In the morning, Joey’s alarm woke him up in time to get to church as per usual. He took his prescribed dose of painkillers and then got dressed in his Sunday best. On that particular morning, that meant a pair of black jeans without holes in them, his Nike Frees, and a grey t-shirt with his gold chain of course. Joey walked to the church, feeling a little out of sorts, which he attributed to his near-death experience the night before. Presumably, nearly drowning would make a person feel a bit strange so he ignored it. He entered the church and took his usual seat next to Finch, alone today, and threw him a sharp grin. At least, Joey hoped it was sharp. He was feeling unusual. He had a feeling he hadn’t quite hit his mark because Finch gave him a questioning look.
Things began to take more a turn throughout the sermon. For one thing, the stain glass windows were talking to him. Joey kept looking around to see if other people were noticing, but no one else was reacting. The old woman sitting in the pew across the aisle from him turned to look back at him as he was checking to see if she had noticed the shepherd above her head was singing the baritone part of “Bohemian Rhapsody”. Her face was melting from her skull. Joey shrunk back in horror, colliding with Finch’s arm. Finch looked at him, first in annoyance, then in concern. Meanwhile, the rest of the stain glass windows had joined in so that they’d created a choir singing Queen. As they reached the crescendo of the song, the crucifix hanging above the pulpit, right above the organ pipes, rose up to join in. Joey watched in horror and awe.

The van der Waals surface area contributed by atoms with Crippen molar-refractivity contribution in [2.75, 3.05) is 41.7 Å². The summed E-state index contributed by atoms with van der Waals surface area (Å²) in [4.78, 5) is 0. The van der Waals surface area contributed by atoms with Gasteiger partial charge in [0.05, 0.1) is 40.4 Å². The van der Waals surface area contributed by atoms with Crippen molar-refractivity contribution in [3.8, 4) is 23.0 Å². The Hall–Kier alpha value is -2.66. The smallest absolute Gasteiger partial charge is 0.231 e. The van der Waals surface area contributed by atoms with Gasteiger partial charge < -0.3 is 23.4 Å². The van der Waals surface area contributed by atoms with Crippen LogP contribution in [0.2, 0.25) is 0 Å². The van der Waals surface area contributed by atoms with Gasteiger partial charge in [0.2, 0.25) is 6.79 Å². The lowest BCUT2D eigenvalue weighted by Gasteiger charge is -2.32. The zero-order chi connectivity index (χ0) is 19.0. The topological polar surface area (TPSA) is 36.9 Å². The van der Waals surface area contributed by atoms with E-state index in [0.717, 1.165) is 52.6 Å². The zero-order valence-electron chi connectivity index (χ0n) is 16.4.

And then Jesus, nailed to the cross for Joey’s sins, began to speak to him.
“Joseph,” he said, the stain glass choir quieting to a dull hum. “Only the meek shall inherit the earth.”
The humming of the stain glass choir grew louder.
“This is, like, your spiritual wake-up call,” Jesus continued. The humming got even louder. “Crack is wack.”
And then the stain glass choir exploded into noise, belting out the mid-choral section of Madonna’s “Like a Prayer”. From the corner of his eye, Joey could see Finch staring at him avidly in abject horror, clearly quite concerned about Joey’s well-being, but all Joey could focus on was Jesus and his cross and his chorus of stain glass people.